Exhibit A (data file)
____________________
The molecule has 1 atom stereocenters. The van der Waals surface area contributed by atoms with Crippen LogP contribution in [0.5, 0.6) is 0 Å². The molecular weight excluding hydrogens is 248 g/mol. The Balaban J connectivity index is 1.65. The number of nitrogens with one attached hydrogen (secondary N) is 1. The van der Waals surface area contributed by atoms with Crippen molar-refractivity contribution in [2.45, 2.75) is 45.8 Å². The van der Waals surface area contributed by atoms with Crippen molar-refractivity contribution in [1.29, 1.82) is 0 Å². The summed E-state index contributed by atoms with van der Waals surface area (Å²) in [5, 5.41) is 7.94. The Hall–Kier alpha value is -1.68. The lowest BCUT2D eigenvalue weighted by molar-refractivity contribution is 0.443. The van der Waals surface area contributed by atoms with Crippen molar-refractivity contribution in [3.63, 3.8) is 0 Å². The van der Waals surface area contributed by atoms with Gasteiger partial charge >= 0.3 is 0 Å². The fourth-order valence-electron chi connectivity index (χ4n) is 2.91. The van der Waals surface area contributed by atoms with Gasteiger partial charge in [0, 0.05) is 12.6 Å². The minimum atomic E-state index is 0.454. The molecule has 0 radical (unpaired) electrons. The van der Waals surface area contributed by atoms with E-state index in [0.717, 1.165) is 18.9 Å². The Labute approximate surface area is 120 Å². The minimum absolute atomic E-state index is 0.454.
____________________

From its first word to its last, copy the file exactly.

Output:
The molecule has 1 atom stereocenters. The van der Waals surface area contributed by atoms with Crippen LogP contribution in [0.5, 0.6) is 0 Å². The molecular weight excluding hydrogens is 248 g/mol. The Balaban J connectivity index is 1.65. The number of nitrogens with one attached hydrogen (secondary N) is 1. The van der Waals surface area contributed by atoms with Crippen molar-refractivity contribution in [2.45, 2.75) is 45.8 Å². The van der Waals surface area contributed by atoms with Crippen molar-refractivity contribution in [1.29, 1.82) is 0 Å². The summed E-state index contributed by atoms with van der Waals surface area (Å²) in [5, 5.41) is 7.94. The Hall–Kier alpha value is -1.68. The lowest BCUT2D eigenvalue weighted by molar-refractivity contribution is 0.443. The van der Waals surface area contributed by atoms with Crippen molar-refractivity contribution in [3.63, 3.8) is 0 Å². The van der Waals surface area contributed by atoms with Gasteiger partial charge >= 0.3 is 0 Å². The fourth-order valence-electron chi connectivity index (χ4n) is 2.91. The van der Waals surface area contributed by atoms with Gasteiger partial charge in [0, 0.05) is 12.6 Å². The minimum atomic E-state index is 0.454. The molecule has 0 radical (unpaired) electrons. The van der Waals surface area contributed by atoms with E-state index in [0.717, 1.165) is 18.9 Å². The Labute approximate surface area is 120 Å². The minimum absolute atomic E-state index is 0.454.